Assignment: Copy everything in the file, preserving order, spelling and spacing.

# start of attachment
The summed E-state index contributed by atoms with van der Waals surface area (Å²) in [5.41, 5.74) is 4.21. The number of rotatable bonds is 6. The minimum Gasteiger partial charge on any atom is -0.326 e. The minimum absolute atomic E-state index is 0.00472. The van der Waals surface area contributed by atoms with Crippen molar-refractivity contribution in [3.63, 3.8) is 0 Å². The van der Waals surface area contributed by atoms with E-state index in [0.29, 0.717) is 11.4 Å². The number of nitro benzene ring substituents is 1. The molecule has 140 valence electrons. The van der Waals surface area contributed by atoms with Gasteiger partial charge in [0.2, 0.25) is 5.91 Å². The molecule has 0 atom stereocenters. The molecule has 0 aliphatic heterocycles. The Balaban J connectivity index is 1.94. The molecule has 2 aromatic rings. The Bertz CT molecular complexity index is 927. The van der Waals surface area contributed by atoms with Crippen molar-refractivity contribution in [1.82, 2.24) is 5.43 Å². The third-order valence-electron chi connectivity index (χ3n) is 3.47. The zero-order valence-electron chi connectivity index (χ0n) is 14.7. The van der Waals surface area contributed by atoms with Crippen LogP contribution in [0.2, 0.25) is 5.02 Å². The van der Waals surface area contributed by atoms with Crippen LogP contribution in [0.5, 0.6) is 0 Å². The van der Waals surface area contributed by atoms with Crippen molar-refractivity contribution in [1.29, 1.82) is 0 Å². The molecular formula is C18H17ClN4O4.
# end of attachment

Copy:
The summed E-state index contributed by atoms with van der Waals surface area (Å²) in [5.41, 5.74) is 4.21. The number of rotatable bonds is 6. The minimum Gasteiger partial charge on any atom is -0.326 e. The minimum absolute atomic E-state index is 0.00472. The van der Waals surface area contributed by atoms with Crippen molar-refractivity contribution in [3.63, 3.8) is 0 Å². The van der Waals surface area contributed by atoms with E-state index in [0.29, 0.717) is 11.4 Å². The number of nitro benzene ring substituents is 1. The molecule has 140 valence electrons. The van der Waals surface area contributed by atoms with Gasteiger partial charge in [0.2, 0.25) is 5.91 Å². The molecule has 0 atom stereocenters. The molecule has 0 aliphatic heterocycles. The Balaban J connectivity index is 1.94. The molecule has 2 aromatic rings. The Bertz CT molecular complexity index is 927. The van der Waals surface area contributed by atoms with Crippen molar-refractivity contribution in [1.82, 2.24) is 5.43 Å². The third-order valence-electron chi connectivity index (χ3n) is 3.47. The zero-order valence-electron chi connectivity index (χ0n) is 14.7. The van der Waals surface area contributed by atoms with Crippen LogP contribution in [0.2, 0.25) is 5.02 Å². The van der Waals surface area contributed by atoms with Crippen LogP contribution in [0.5, 0.6) is 0 Å². The van der Waals surface area contributed by atoms with Crippen molar-refractivity contribution in [1.29, 1.82) is 0 Å². The molecular formula is C18H17ClN4O4.